Councillor Malone said Joe Dixon had reported that preliminary work had begun on the Drake turbine, with cabling being installed. Councillor Malone was among a number of people in Withiel who had received a letter from Dan Rogerson MP saying the planning guidelines were being changed so the democratic process could not be arbitrarily over-ruled by planning inspectors, as had happened in the cases of the Piper and Drake turbines. However, this change comes too late for Withiel.
Mr Rogerson is an outspoken supporter of wind power, even among Liberal Democrats, and has been less than helpful on this issue. Three people from Withiel who met him to seek his help two years ago are now all parish councillors. Councillor Malone said that in seeking Parliamentary assistance he had been reduced to working through Chris Heaton-Harris, MP for Daventry, who had been instrumental in forcing a change of policy on wind turbine appeals.
Wind power policy is costing every household in Withiel an extra £300 a year on their power bills. Turbine owners are paid for what they generate, not what they deliver. Much of what is generated by windmills – often most of what is generated, and sometimes all of what is generated – is never used. Major losses in transmission, provision at inappropriate times, and the inability of other forms of generation to respond to the capriciousness of wind make the wind lobby’s figures little more than a fraud on the public. An analogy often used is the growing of crops that cannot for some reason be got out of the fields. The public is made to pay for them at inflated rates while the shelves remain empty. People are getting obscenely rich on wind power. In Cornwall, the latest entrants into the market are Goldman Sachs and Texas Pacific, two of the world’s most rapacious merchant banks, whose wholly-owned company Ainscough Wind Energy Services has set up in Newquay. Cornwall Council’s renewables expert Adrian Lea, who came to Withiel with Dan Rogerson and zealously promoted turbine expansion, has now left the council to join a wind power company.
On June 6th the House of Commons debated wind turbine planning issues. Dan Rogerson did not take part, but Jason McCartney MP said: “There is an increasing perception that local wishes have been overruled in favour of energy suppliers and landowners who have been pocketing the subsidies. Does the Minister agree that if such applications are to be approved, they must have the support of those local communities and they must benefit those local communities?”
Housing Minister Mark Prisk, replying for the government, said guidelines would be changed so that planning inspectors should not over-rule local communities on wind turbines. “Meeting our energy goals should not be used to justify the wrong development in the wrong location,” he said. “The policy has been clear; sadly, it has not been applied appropriately on the ground. We will amend secondary legislation to make pre-application consultation with local communities compulsory for the more significant onshore wind applications.”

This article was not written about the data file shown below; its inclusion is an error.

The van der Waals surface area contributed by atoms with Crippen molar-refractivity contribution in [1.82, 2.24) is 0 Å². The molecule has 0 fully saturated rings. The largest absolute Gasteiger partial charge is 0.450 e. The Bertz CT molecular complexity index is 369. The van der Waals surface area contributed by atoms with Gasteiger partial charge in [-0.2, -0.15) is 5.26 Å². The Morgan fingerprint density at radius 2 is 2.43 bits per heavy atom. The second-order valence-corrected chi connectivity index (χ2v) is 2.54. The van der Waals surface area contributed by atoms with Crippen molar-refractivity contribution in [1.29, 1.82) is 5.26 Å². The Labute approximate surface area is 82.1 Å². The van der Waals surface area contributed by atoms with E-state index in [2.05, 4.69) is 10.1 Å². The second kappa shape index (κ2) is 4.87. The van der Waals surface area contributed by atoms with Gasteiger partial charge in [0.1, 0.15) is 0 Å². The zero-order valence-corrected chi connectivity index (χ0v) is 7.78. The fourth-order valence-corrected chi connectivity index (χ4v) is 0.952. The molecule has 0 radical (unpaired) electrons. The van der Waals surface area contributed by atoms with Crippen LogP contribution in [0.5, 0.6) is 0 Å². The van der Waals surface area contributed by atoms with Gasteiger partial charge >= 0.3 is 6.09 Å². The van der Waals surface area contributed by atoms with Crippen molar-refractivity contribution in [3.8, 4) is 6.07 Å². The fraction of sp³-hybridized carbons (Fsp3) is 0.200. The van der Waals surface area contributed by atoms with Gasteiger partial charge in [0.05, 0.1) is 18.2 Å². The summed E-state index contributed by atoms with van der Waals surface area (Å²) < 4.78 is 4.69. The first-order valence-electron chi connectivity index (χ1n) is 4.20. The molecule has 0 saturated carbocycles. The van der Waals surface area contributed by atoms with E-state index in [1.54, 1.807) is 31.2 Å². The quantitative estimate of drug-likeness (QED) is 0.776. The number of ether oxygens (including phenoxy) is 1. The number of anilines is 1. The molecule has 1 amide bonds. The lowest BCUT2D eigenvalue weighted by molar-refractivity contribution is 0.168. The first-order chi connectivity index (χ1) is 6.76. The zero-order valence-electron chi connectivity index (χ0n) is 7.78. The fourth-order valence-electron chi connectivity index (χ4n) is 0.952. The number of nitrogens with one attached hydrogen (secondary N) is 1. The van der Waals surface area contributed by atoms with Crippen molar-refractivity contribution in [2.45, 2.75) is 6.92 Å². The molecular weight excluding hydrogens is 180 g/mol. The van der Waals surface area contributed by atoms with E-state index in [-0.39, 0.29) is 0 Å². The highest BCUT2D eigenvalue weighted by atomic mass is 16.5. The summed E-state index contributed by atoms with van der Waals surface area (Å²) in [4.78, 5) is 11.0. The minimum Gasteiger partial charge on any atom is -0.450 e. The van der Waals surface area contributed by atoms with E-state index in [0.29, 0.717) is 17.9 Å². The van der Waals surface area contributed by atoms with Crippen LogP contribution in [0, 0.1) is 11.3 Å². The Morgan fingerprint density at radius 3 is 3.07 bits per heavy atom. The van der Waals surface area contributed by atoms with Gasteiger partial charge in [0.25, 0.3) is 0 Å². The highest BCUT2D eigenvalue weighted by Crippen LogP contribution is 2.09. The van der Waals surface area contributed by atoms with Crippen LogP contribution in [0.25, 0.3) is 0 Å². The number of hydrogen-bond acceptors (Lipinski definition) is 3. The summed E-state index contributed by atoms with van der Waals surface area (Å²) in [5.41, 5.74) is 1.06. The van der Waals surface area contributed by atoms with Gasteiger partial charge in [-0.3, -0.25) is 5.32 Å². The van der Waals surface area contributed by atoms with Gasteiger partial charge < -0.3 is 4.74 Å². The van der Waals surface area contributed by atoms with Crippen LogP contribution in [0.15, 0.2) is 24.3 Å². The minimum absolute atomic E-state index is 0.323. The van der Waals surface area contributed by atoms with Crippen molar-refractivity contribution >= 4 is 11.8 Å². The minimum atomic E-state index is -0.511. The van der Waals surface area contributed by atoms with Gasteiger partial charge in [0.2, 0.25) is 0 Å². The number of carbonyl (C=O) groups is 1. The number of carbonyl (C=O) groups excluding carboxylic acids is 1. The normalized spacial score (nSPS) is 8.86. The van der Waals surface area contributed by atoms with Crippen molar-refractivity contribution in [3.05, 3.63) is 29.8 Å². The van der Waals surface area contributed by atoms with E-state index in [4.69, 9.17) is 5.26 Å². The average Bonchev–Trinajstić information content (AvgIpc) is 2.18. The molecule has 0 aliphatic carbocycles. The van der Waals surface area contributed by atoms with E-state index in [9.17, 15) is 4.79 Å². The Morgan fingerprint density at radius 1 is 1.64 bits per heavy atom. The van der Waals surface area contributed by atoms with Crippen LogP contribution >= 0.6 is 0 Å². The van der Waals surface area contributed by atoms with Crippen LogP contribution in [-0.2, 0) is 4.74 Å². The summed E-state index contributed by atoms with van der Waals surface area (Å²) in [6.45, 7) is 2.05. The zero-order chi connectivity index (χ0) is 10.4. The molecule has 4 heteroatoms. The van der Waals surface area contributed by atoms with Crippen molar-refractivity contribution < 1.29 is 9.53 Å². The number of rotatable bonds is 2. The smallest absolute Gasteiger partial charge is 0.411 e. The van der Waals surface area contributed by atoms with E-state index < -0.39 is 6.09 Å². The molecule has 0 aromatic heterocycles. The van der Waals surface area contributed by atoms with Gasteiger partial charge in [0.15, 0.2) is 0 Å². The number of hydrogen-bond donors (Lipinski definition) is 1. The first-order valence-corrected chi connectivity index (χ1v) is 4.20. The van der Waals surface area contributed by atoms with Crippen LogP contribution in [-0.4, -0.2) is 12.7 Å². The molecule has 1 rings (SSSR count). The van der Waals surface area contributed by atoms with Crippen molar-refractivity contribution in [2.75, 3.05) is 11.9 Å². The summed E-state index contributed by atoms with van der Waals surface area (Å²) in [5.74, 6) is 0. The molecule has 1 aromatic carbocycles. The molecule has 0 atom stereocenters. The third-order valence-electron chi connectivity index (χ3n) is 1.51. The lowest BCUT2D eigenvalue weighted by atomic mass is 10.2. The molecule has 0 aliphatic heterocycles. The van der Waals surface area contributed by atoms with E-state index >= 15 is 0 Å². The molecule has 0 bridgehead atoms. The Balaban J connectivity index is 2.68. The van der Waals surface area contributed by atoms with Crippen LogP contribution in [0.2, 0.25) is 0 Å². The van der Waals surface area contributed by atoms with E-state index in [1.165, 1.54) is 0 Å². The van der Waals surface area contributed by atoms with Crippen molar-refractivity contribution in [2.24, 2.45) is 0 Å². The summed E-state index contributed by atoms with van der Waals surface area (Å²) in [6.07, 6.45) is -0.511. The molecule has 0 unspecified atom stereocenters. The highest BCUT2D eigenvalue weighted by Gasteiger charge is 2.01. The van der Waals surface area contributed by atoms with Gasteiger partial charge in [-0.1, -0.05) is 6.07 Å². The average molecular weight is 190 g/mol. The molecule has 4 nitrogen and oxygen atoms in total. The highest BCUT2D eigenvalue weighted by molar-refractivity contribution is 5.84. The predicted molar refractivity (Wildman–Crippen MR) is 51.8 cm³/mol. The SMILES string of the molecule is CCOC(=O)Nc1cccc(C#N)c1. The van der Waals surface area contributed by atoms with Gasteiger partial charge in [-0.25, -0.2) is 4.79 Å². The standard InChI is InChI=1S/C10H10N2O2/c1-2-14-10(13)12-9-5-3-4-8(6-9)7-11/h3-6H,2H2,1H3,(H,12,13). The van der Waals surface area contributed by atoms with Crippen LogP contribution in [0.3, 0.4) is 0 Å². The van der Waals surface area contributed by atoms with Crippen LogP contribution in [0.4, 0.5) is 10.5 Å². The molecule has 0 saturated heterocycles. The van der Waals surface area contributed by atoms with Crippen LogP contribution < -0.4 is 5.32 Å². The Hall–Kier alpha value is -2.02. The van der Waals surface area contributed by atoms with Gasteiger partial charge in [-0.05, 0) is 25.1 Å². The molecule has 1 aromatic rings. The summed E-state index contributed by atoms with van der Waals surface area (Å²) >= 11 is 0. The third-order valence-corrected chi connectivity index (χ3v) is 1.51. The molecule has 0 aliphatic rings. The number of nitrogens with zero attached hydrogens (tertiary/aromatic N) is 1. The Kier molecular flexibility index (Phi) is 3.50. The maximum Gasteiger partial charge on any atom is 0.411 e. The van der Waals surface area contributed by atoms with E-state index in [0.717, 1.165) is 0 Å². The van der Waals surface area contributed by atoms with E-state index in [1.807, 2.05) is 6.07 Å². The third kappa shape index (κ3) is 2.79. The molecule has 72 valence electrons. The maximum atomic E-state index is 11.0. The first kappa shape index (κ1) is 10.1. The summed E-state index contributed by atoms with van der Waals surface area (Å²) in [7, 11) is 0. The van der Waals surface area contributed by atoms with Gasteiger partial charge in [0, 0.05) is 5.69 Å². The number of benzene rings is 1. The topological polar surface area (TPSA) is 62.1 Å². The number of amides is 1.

Chris Heaton-Harris asked: “Will the proposed change be retrospective for schemes that have been granted planning permission against the wishes of the local communities or councils, but whose construction has not yet started? For too long, developers have ridden roughshod over the views of local communities and local councils on inappropriately sited wind turbines.”
Mr Prisk replied that it would not.
The whole debate can be read in Hansard online at: http://bit.ly/1bCFd8B
The council reviewed a number of relatively small items of expenditure and agreed to look for more cost-effective suppliers in some cases. It was agreed that councillors themselves should pay for the Code of Conduct training. While this will save the Parish only £54, it was seen as an important statement of intent.
Councillor Shearer has walked many of the rights of way in the Parish, some in company with Max Simpson, and gave a comprehensive report on their condition. Generally they are in an acceptable state, although some would benefit from improved drainage, and some need more work than could be accomplished with a bow saw. In all cases, strimming was required, especially around stiles. One stile was damaged; Councillor Thomas said this was his responsibility as it was on land used by him, and he would repair it.
Councillor Shearer asked whether the parish could not contrive to replace the bridge between Tregawne and Lawellan which had been washed out during the winter. It was said that the County Council had the replacement of the bridge in hits work programme, but there had been delays because other paths affected by the winter’s floods, particularly those along the coast, were deemed to have priority.
The statutory process of advertising for someone to maintain the footpaths has begun.
Councillor Shearer was congratulated on the work that had gone into the preparation of her report.
In his written submission PSO Lloyd Paynter reported that there has been a crime in Withiel – an assault occasioning actual bodily harm (ABH). No details were given. He warned that charity canvassers were going door to door in the area, and while their approaches were legal, it was advisable for everyone to keep an eye on elderly or vulnerable people who might be induced to sign direct debits for more than they would under less pressurised circumstances.
Councillor Batters is absent in hospital having his hip replaced, and the Parish Council sends him all good wishes for a speedy recovery.
In private session the council reviewed the Clerk’s contract of employment and agreed to clarify a number of issues.
The next Parish Council meeting is on Wednesday August 7th at 7:15, and all members of the public are invited.